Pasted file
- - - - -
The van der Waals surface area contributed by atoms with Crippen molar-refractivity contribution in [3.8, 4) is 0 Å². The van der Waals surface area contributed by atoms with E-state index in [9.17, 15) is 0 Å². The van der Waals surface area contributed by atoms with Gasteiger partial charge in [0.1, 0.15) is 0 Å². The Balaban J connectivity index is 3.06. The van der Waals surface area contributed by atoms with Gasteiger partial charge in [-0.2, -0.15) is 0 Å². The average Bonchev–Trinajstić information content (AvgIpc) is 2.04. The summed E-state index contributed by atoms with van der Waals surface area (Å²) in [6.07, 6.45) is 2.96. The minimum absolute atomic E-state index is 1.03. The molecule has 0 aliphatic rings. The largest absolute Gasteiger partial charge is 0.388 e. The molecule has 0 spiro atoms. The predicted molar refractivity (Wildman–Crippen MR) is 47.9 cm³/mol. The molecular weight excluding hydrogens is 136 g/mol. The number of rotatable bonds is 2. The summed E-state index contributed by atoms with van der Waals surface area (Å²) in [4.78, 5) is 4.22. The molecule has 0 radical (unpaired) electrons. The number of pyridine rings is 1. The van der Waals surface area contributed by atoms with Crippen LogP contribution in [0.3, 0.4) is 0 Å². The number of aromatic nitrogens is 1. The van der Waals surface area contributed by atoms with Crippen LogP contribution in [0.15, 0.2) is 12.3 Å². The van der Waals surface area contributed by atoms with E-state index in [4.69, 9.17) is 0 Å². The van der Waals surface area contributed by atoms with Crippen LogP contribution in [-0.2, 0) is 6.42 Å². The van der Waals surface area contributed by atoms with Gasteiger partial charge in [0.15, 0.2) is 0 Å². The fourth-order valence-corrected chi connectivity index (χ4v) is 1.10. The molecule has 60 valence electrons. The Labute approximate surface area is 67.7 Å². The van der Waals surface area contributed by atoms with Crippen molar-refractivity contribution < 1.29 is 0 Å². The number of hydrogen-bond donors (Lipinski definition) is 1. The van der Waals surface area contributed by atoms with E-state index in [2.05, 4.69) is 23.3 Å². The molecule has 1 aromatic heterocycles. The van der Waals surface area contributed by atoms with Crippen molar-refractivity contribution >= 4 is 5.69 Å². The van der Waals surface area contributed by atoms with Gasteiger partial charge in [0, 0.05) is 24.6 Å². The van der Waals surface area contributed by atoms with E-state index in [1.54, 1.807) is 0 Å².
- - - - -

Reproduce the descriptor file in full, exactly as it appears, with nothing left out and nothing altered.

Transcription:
The van der Waals surface area contributed by atoms with Crippen molar-refractivity contribution in [3.8, 4) is 0 Å². The van der Waals surface area contributed by atoms with E-state index in [9.17, 15) is 0 Å². The van der Waals surface area contributed by atoms with Gasteiger partial charge in [0.1, 0.15) is 0 Å². The Balaban J connectivity index is 3.06. The van der Waals surface area contributed by atoms with Gasteiger partial charge in [-0.2, -0.15) is 0 Å². The average Bonchev–Trinajstić information content (AvgIpc) is 2.04. The summed E-state index contributed by atoms with van der Waals surface area (Å²) in [6.07, 6.45) is 2.96. The minimum absolute atomic E-state index is 1.03. The molecule has 0 aliphatic rings. The largest absolute Gasteiger partial charge is 0.388 e. The molecule has 0 spiro atoms. The predicted molar refractivity (Wildman–Crippen MR) is 47.9 cm³/mol. The molecular weight excluding hydrogens is 136 g/mol. The number of rotatable bonds is 2. The summed E-state index contributed by atoms with van der Waals surface area (Å²) in [4.78, 5) is 4.22. The molecule has 0 radical (unpaired) electrons. The number of pyridine rings is 1. The van der Waals surface area contributed by atoms with Crippen LogP contribution in [0.3, 0.4) is 0 Å². The number of aromatic nitrogens is 1. The van der Waals surface area contributed by atoms with Crippen LogP contribution in [0.15, 0.2) is 12.3 Å². The van der Waals surface area contributed by atoms with E-state index in [4.69, 9.17) is 0 Å². The van der Waals surface area contributed by atoms with Crippen LogP contribution in [-0.2, 0) is 6.42 Å². The van der Waals surface area contributed by atoms with Gasteiger partial charge in [0.15, 0.2) is 0 Å². The fourth-order valence-corrected chi connectivity index (χ4v) is 1.10. The molecule has 60 valence electrons. The Labute approximate surface area is 67.7 Å². The van der Waals surface area contributed by atoms with Crippen molar-refractivity contribution < 1.29 is 0 Å². The number of hydrogen-bond donors (Lipinski definition) is 1. The van der Waals surface area contributed by atoms with E-state index in [2.05, 4.69) is 23.3 Å². The molecule has 1 aromatic heterocycles. The van der Waals surface area contributed by atoms with Crippen molar-refractivity contribution >= 4 is 5.69 Å². The van der Waals surface area contributed by atoms with Gasteiger partial charge in [0, 0.05) is 24.6 Å². The van der Waals surface area contributed by atoms with E-state index in [1.54, 1.807) is 0 Å².